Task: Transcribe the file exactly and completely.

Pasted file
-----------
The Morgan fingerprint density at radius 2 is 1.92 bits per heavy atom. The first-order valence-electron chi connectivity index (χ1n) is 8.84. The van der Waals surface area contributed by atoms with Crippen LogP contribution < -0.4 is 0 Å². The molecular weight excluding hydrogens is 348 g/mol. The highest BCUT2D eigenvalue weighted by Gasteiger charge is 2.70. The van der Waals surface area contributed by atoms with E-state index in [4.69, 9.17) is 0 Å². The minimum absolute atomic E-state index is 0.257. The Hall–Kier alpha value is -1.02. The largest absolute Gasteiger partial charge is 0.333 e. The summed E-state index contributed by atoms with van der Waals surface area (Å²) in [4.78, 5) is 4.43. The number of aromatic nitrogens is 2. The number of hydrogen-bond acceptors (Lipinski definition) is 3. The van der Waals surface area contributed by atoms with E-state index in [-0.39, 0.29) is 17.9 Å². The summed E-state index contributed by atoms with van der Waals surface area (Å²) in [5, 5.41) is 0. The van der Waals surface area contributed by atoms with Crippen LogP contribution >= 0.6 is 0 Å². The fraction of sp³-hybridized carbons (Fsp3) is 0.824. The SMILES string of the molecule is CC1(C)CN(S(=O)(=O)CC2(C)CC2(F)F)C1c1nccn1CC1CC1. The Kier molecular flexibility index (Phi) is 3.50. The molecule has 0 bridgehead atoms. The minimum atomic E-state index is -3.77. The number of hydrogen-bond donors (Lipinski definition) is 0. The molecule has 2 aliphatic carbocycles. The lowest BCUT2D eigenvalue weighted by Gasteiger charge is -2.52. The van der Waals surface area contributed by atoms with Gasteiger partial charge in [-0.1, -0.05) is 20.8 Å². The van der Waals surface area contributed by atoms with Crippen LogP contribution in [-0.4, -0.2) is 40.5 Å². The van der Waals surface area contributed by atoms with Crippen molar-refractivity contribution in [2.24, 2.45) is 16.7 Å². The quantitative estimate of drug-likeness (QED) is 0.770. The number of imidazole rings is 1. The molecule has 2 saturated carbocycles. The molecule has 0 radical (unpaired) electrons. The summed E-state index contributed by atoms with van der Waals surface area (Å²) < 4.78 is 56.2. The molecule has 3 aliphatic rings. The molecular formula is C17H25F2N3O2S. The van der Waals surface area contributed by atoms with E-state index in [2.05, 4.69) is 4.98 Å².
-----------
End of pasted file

The Morgan fingerprint density at radius 2 is 1.92 bits per heavy atom. The first-order valence-electron chi connectivity index (χ1n) is 8.84. The van der Waals surface area contributed by atoms with Crippen LogP contribution < -0.4 is 0 Å². The molecular weight excluding hydrogens is 348 g/mol. The highest BCUT2D eigenvalue weighted by Gasteiger charge is 2.70. The van der Waals surface area contributed by atoms with E-state index in [4.69, 9.17) is 0 Å². The minimum absolute atomic E-state index is 0.257. The Hall–Kier alpha value is -1.02. The largest absolute Gasteiger partial charge is 0.333 e. The summed E-state index contributed by atoms with van der Waals surface area (Å²) in [4.78, 5) is 4.43. The number of aromatic nitrogens is 2. The number of hydrogen-bond acceptors (Lipinski definition) is 3. The van der Waals surface area contributed by atoms with E-state index in [-0.39, 0.29) is 17.9 Å². The summed E-state index contributed by atoms with van der Waals surface area (Å²) in [5, 5.41) is 0. The van der Waals surface area contributed by atoms with Crippen LogP contribution >= 0.6 is 0 Å². The fraction of sp³-hybridized carbons (Fsp3) is 0.824. The SMILES string of the molecule is CC1(C)CN(S(=O)(=O)CC2(C)CC2(F)F)C1c1nccn1CC1CC1. The Kier molecular flexibility index (Phi) is 3.50. The molecule has 0 bridgehead atoms. The minimum atomic E-state index is -3.77. The number of hydrogen-bond donors (Lipinski definition) is 0. The molecule has 2 aliphatic carbocycles. The lowest BCUT2D eigenvalue weighted by Gasteiger charge is -2.52. The van der Waals surface area contributed by atoms with Gasteiger partial charge in [-0.1, -0.05) is 20.8 Å². The van der Waals surface area contributed by atoms with Crippen LogP contribution in [-0.4, -0.2) is 40.5 Å². The van der Waals surface area contributed by atoms with Crippen molar-refractivity contribution in [2.24, 2.45) is 16.7 Å². The quantitative estimate of drug-likeness (QED) is 0.770. The number of imidazole rings is 1. The molecule has 2 saturated carbocycles. The molecule has 0 radical (unpaired) electrons. The summed E-state index contributed by atoms with van der Waals surface area (Å²) < 4.78 is 56.2. The molecule has 3 aliphatic rings. The molecular formula is C17H25F2N3O2S. The van der Waals surface area contributed by atoms with E-state index in [2.05, 4.69) is 4.98 Å².